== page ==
There may be some hope yet.

There's an incredible amount of cognitive dissonance amongst the decision-makers of Sydney. On one hand, they claim to value culture and the arts. But on the other, they have been actively purging the city's music scene through the use of increasingly restrictive policies. Apparently the limit for appreciating culture and the arts ends with the Sydney Opera House - though even that isn't immune from being grossly violated, given how badly certain stakeholders want to transform it into a glorified billboard. 

This conversation inevitably circles back to the issue of Lockout Laws. Lets get something very clear before we proceed any further: Lockout Laws do not work, nor will they ever work - plain and simple [CTDS, University of Sydney 2019]. And from a criminological point of view, the statistics are clear. Yes, violence has been reduced in the heart of Sydney but only due to the fact there is almost nought human presence between the prime time hours. More specifically, an estimated 80% reduction of pedestrian foot traffic in King's Cross and Oxford Street has occurred since the introduction of Lockout Laws. The real kicker? Violence was already on a steady decrease across the board. As any criminologist will tell you, crime as a whole has consistently been on a downward trend in the last two decades.

Graphics courtesy of the Bureau of Crime Statistic and Research (Report: "The effect of lockout and last drinks laws on non-domestic assaults in Sydney: An update to March 2019")

Graphics courtesy of the Bureau of Crime Statistic and Research
(Report: "The effect of lockout and last drinks laws on non-domestic assaults in Sydney: An update to March 2019")

What's even more concerning is the fact the very same violence purported to "no longer exist" has simply found a new home in the surrounding areas outside the Lockout zone. And it hasn't just found a new home - like a parasite to a once healthy host, it has since flourished by all accounts. Newtown, Double Bay, Bondi Beach, and Coogee have seen a 30% increase in non-domestic assaults [BOCSAR 2019]. So when all is said and done, violence hasn't been cut down at all, the local economy suffers, and would you look at that - somehow The Star casino is doing just fine.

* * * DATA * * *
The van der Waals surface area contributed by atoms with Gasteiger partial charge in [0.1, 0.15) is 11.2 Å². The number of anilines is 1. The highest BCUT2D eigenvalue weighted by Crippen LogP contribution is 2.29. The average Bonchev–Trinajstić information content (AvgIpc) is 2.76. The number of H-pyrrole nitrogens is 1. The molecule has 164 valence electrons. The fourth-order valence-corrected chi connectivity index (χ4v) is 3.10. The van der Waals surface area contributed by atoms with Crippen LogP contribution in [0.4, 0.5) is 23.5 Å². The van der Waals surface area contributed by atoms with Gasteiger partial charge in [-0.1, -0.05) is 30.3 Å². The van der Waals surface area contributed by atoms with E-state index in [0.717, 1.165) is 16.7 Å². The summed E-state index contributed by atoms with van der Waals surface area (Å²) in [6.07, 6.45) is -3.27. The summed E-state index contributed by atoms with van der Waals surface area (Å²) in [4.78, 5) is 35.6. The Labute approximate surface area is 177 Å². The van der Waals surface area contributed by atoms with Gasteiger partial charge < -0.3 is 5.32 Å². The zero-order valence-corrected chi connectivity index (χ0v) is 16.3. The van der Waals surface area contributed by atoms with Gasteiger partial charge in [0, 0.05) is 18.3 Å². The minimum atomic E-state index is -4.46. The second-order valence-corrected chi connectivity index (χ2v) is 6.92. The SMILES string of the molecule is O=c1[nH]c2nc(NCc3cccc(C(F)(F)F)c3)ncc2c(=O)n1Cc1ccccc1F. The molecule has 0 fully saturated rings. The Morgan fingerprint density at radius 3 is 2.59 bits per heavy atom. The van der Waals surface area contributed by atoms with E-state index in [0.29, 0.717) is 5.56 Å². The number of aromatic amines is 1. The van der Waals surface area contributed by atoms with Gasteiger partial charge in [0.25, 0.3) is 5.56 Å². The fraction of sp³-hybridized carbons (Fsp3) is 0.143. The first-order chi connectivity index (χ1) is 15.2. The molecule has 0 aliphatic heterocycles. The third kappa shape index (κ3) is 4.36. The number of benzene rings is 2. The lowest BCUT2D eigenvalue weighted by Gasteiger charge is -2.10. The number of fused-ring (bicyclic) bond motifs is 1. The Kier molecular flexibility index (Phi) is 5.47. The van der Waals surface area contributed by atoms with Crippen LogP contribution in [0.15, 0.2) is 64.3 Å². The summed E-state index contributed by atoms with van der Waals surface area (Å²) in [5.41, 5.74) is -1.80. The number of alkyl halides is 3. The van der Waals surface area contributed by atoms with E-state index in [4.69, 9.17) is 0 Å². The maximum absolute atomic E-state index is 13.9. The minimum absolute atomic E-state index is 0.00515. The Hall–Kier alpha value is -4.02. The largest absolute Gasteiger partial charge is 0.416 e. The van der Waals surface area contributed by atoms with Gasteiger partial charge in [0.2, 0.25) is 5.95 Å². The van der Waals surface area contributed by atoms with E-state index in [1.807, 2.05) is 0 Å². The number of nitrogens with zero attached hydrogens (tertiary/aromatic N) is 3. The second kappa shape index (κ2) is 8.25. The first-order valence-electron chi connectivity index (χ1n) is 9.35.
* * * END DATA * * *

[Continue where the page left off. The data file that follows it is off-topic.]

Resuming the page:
This is far from a victory. This is a damning indictment of our domestic policy-maker's myopic approach to crime prevention, transparent moral posturing, and grossly obvious corporate interest. This is a reactionary and poorly considered decision made in the face of public pressure. Dare I say it, this is even a convenient play for public favour to get ahead of the next election. 

5343891_Lockout_16-9_17085392_1966159_2019090810091648455437-f3dc-441c-ad5b-6677

Fun fact, there's no easier win than appearing tough on crime, because a) no one is exactly pro-crime, and b) boots to the ground with a beefed-up police force is tangible enough for people to understand as opposed to, oh I don't know, sound policy that considers the long term? I mean really... why set up something that someone else could potentially take credit for when it finally yields results in a few years time when you can just look like you're getting shit done today and keep your seat? This is, after all, just a convoluted popularity contest. Act accordingly.

In times of hardship, however, comes adaptation and creativity. As not long after the passing of the Lockout Laws on that fateful 2014 day, an underground party scene in Sydney was brought to life. And it's been quietly thriving for some time now.

In the video above, Resident Advisor follows the political fight to revive Sydney's nightlife in their Real Scenes series. DIY promoters and artists who refuse to accept the stifling status quo are placed in the spotlight, as they keep the mechanisms of a once vibrant music/night culture scene going in the shadows. Warehouses, parks, abandoned sheds -- anywhere they can get a sound system hooked up, you can be sure the party will follow.

Could this be Sydney nightlife's second chance?

RELATED: Friday Sharpeners Ep.17: Bringing Sydney Back From The Dead With Ed Loveday.